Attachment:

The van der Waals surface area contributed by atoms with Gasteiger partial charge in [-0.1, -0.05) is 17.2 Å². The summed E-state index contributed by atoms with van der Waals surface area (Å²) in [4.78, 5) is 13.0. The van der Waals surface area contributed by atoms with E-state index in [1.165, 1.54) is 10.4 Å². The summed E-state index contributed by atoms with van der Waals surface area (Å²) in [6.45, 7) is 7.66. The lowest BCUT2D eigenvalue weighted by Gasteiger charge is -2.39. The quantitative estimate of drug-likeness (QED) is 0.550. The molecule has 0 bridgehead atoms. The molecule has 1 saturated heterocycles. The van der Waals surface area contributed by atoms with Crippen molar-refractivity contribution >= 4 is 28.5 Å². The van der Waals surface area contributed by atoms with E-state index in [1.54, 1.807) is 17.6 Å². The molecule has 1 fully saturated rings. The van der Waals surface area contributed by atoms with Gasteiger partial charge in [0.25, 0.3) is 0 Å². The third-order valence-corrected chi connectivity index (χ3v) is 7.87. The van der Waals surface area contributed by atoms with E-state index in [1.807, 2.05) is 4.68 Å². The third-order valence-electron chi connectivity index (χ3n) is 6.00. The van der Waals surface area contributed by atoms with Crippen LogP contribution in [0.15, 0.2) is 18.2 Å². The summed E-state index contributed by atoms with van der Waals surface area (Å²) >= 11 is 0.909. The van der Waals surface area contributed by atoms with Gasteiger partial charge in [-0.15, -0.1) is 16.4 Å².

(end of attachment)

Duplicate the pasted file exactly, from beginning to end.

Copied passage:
The van der Waals surface area contributed by atoms with Gasteiger partial charge in [-0.1, -0.05) is 17.2 Å². The summed E-state index contributed by atoms with van der Waals surface area (Å²) in [4.78, 5) is 13.0. The van der Waals surface area contributed by atoms with E-state index in [1.165, 1.54) is 10.4 Å². The summed E-state index contributed by atoms with van der Waals surface area (Å²) in [6.45, 7) is 7.66. The lowest BCUT2D eigenvalue weighted by Gasteiger charge is -2.39. The quantitative estimate of drug-likeness (QED) is 0.550. The molecule has 0 bridgehead atoms. The molecule has 1 saturated heterocycles. The van der Waals surface area contributed by atoms with Crippen molar-refractivity contribution >= 4 is 28.5 Å². The van der Waals surface area contributed by atoms with E-state index in [1.54, 1.807) is 17.6 Å². The molecule has 1 fully saturated rings. The van der Waals surface area contributed by atoms with Gasteiger partial charge in [0.25, 0.3) is 0 Å². The third-order valence-corrected chi connectivity index (χ3v) is 7.87. The van der Waals surface area contributed by atoms with E-state index in [1.807, 2.05) is 4.68 Å². The third-order valence-electron chi connectivity index (χ3n) is 6.00. The van der Waals surface area contributed by atoms with Crippen LogP contribution in [0.15, 0.2) is 18.2 Å². The summed E-state index contributed by atoms with van der Waals surface area (Å²) >= 11 is 0.909. The van der Waals surface area contributed by atoms with Gasteiger partial charge in [-0.15, -0.1) is 16.4 Å².